error: drawable failed to resize: expected 1515x843, got 300x300
[dump_trace_images] Running: eglretrace --headless --snapshot=1413 --snapshot-prefix=./results/trace/gl-vmware-llvmpipe/glxgears/glxgears-2.trace- ./blog-traces-db/glxgears/glxgears-2.trace
Wrote ./results/trace/gl-vmware-llvmpipe/glxgears/glxgears-2.trace-0000001413.png

OK
[check_image]
    actual: f8eba0fec6e3e0af9cb09844bc73bdc8
  expected: f8eba0fec6e3e0af9cb09844bc73bdc8
[check_image] Images match for:
  glxgears/glxgears-2.trace

PIGLIT: {"images": [{"image_desc": "glxgears/glxgears-2.trace", "image_ref": "f8eba0fec6e3e0af9cb09844bc73bdc8.png", "image_render": "./results/trace/gl-vmware-llvmpipe/glxgears/glxgears-2.trace-0000001413-f8eba0fec6e3e0af9cb09844bc73bdc8.png"}], "result": "pass"}

replayer‘s compare subcommand is the one spitting a piglit formatted test expectations output.

Putting everything together

We can make the whole process way simpler by passing the replayer a YAML tests list file. For example:

$ cat testing-traces.yml
traces-db:
  download-url: https://minio-packet.freedesktop.org/mesa-tracie-public/

traces:
  - path: gputest/triangle.trace
    expectations:
      - device: gl-vmware-llvmpipe
        checksum: c8848dec77ee0c55292417f54c0a1a49
  - path: glxgears/glxgears-2.trace
    expectations:
      - device: gl-vmware-llvmpipe
        checksum: f53ac20e17da91c0359c31f2fa3f401e
$ replayer.py compare yaml \
 	 --device-name gl-vmware-llvmpipe \
 	 --yaml-file testing-traces.yml 
[check_image] Downloading file gputest/triangle.trace took 5s.
[dump_trace_images] Info: Dumping trace ./replayer-db/gputest/triangle.trace...
[dump_trace_images] Running: apitrace dump --calls=frame ./replayer-db/gputest/triangle.trace
// process.name = "/home/anholt/GpuTest_Linux_x64_0.7.0/GpuTest"
397 glXSwapBuffers(dpy = 0x7f0ad0005a90, drawable = 56623106)

510 glXSwapBuffers(dpy = 0x7f0ad0005a90, drawable = 56623106)


/home/anholt/GpuTest_Linux_x64_0.7.0/GpuTest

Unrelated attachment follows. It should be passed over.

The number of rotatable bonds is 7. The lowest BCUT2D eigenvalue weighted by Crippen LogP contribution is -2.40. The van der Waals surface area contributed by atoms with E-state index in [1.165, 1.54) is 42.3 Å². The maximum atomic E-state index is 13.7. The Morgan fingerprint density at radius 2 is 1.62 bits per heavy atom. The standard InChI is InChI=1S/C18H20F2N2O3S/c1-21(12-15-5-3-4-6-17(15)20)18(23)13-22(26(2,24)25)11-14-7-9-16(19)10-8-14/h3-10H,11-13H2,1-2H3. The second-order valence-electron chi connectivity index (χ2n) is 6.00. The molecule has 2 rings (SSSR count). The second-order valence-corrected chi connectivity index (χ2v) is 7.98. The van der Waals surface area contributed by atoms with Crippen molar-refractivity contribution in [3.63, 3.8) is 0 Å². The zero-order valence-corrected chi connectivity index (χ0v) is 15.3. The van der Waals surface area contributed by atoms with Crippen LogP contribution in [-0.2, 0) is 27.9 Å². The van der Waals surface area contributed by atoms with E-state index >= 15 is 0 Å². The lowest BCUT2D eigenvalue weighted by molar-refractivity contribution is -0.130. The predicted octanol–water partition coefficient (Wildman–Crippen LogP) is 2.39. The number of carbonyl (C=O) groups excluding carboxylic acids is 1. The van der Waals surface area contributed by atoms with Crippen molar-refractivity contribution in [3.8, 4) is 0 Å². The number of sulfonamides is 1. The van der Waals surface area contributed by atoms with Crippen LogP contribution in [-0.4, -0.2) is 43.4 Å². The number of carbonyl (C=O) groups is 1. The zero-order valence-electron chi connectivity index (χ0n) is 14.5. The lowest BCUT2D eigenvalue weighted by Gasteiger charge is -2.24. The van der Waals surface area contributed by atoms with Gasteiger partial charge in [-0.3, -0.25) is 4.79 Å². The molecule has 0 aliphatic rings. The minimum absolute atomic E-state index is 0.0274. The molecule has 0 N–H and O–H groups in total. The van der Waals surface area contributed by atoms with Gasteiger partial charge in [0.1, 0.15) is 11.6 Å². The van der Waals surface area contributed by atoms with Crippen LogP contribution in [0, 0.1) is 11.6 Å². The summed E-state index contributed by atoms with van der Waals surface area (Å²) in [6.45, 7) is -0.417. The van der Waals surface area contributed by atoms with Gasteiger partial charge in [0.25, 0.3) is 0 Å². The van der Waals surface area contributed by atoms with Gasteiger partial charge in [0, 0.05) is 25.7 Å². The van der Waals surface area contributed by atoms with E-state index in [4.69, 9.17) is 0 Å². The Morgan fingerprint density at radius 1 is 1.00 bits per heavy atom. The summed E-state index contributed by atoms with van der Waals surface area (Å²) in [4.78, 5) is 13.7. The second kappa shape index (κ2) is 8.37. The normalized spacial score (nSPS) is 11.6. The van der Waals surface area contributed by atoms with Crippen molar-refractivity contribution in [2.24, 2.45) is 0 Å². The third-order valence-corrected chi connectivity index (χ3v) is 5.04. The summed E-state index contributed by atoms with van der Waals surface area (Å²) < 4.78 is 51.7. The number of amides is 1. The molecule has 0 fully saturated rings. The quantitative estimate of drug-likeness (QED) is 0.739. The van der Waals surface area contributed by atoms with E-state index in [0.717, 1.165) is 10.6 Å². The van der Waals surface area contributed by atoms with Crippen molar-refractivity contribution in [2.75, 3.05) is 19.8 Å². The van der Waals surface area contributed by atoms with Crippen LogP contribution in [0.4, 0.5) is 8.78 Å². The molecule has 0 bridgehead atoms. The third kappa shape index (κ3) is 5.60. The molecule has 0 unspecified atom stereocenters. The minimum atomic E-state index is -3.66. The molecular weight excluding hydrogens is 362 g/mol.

[dump_trace_images] Running: eglretrace --headless --snapshot=510 --snapshot-prefix=./results/trace/gl-vmware-llvmpipe/gputest/triangle.trace- ./replayer-db/gputest/triangle.trace
Wrote ./results/trace/gl-vmware-llvmpipe/gputest/triangle.trace-0000000510.png

OK
[check_image]
    actual: c8848dec77ee0c55292417f54c0a1a49
  expected: c8848dec77ee0c55292417f54c0a1a49
[check_image] Images match for:
  gputest/triangle.trace

[check_image] Downloading file glxgears/glxgears-2.trace took 5s.
[dump_trace_images] Info: Dumping trace ./replayer-db/glxgears/glxgears-2.trace...
[dump_trace_images] Running: apitrace dump --calls=frame ./replayer-db/glxgears/glxgears-2.trace
// process.name = "/usr/bin/glxgears"
1384 glXSwapBuffers(dpy = 0x56060e921f80, drawable = 31457282)

1413 glXSwapBuffers(dpy = 0x56060e921f80, drawable = 31457282)


/usr/bin/glxgears
error: drawable failed to resize: expected 1515x843, got 300x300
[dump_trace_images] Running: eglretrace --headless --snapshot=1413 --snapshot-prefix=./results/trace/gl-vmware-llvmpipe/glxgears/glxgears-2.trace- ./replayer-db/glxgears/glxgears-2.trace
Wrote ./results/trace/gl-vmware-llvmpipe/glxgears/glxgears-2.trace-0000001413.png

OK
[check_image]
    actual: f8eba0fec6e3e0af9cb09844bc73bdc8
  expected: f8eba0fec6e3e0af9cb09844bc73bdc8
[check_image] Images match for:
  glxgears/glxgears-2.trace

replayer features also the query subcommand, which is just a helper to read the YAML files with the tests configuration.

Testing the other kind of supported 3D traces doesn’t change much from what’s shown here. Just make sure to have the needed tools installed: RenderDoc, GFXReconstruct, the VK_LAYER_LUNARG_screenshot layer, Wine and DXVK. A good reference for building, installing and configuring these tools are Mesa’s GL and VK test containers building scripts.

replayer also accepts several configurations to tweak how to behave and where to find the actual tracing tools needed for replaying the different types of traces. Make sure to check the replay section in piglit’s configuration example file.

replayer‘s README.md file is also a good read for further information.

piglit

replayer is a test runner in a similar fashion to shader_runner or glslparsertest. We are now missing how does it integrate so we can do piglit runs which will produce piglit formatted results.

This is done through the replay test profile.